“Would it have been nice to have had Downton Abbey?” asked Bacon. “It would have been a really odd thing for C4 to [broadcast]. I can’t sit here and say to you that we’re the place that commissions things that no-one else will commission and then do something as utterly mainstream as Downton Abbey,” responded Hunt. “It’s a brilliantly successful period drama but it doesn’t tell you much else about the world. It doesn’t mean that we wouldn’t do period but it would be period with a slightly different attitude.”

“We’re a broad channel and we should have shows that appeal to broad audiences,” Hunt concluded. “But we never lose our desire to do things that are different and mischievous because that’s absolutely part of what the channel is.”


“[We] shouldn’t exclusively occupy that niche area where we have beautifully crafted boutique pieces that only a discrete audience will watch. So, something like Friday Night Dinner is an incredibly important piece for us because it’s heart-warming, quite mainstream comedy… But at the other end of the spectrum, Noel Fielding’s next show will be on E4 and is about as surreal as you can imagine. We are looking for a real range in comedy.

“I’m not looking for bad studio sitcom. There’s a very good reason why ITV have stopped doing comedy: it is, ghastly phrase, a market failure genre. It’s an incredibly hard thing to get right.”

“You’ll see lots of other people attempt to copy [Big Fat Gypsy Weddings] but the lesson is: don’t just think you can do the same thing again. Another micro-community is not necessarily the way forward. To a degree, you’ve got to be grateful for those victories and move on.

“We’ve talked a lot internally about what consumer journalism [should] look like on Channel 4. To me that’s a fantastic opportunity. You can have a witty and irreverent approach to issues that affect consumers. The success we had earlier in the year with Mary Portas: Secret Shopper gives a sense of the direction I’d be interested in going in. I’d be interested in having more pieces in that vein. We are [also] looking for the next evolution in beauty and fashion – I don’t think we’ve got that quite right yet.”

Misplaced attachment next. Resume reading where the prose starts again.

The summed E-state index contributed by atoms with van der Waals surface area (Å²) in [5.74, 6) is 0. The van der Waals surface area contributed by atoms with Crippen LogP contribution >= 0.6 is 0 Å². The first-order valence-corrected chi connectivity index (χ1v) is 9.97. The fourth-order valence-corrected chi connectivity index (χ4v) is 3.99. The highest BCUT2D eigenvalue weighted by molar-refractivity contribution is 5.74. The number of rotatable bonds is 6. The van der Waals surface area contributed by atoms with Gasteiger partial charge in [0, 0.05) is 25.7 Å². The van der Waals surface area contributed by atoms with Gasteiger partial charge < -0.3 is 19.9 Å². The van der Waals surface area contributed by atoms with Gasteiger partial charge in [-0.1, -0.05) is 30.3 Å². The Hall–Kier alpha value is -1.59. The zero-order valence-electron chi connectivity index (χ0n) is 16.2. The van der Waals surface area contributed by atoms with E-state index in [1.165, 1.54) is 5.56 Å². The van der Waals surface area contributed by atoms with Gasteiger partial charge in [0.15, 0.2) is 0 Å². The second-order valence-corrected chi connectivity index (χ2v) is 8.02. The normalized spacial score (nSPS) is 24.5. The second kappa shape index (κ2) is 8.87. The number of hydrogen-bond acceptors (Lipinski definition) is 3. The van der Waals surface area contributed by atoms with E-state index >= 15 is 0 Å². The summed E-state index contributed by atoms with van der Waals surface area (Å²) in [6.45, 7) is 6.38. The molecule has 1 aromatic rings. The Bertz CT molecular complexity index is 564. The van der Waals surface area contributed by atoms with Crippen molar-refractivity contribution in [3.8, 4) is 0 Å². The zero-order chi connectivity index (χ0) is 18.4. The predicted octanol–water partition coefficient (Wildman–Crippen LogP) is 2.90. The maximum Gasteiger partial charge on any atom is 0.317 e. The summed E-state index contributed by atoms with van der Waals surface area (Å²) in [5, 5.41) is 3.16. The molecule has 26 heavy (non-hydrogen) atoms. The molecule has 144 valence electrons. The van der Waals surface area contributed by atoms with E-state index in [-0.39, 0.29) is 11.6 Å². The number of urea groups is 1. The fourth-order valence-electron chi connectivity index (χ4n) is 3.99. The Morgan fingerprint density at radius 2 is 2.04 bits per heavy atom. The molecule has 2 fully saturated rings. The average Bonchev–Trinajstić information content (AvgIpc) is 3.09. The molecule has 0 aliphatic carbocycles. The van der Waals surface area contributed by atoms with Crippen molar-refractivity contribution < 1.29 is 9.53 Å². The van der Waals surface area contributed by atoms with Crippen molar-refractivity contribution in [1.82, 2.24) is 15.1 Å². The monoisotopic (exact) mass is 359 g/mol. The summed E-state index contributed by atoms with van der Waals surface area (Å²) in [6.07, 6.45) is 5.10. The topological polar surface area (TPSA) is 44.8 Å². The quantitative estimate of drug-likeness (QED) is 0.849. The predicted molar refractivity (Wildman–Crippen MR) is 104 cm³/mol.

“There’s a place that C4 occupies uniquely, which is around drama that super-serves young audiences [10pm-scheduled dramas such as Top Boy, Fresh Meat and This Is England]. We are big time in the market for those. But, the area that is more interesting in some respects is what does a 9pm drama look like on C4? If you look at the range we’ve had over the last 12 months, from The Promise by Peter Kosminsky through to Any Human Heart and Black Mirror, the answer is it can take lots of different shapes.

I hope that we will have a very broad set of conversations with drama suppliers, both about new scripts and new writers, but also about adaptations and pieces that have got something important to say about the world.

A pitch
“I don’t expect anyone to walk into the building with a fully formed idea that we can go straight to commissioning, but I would encourage you to come with a germ of an idea that we can start shaping into something that might work.”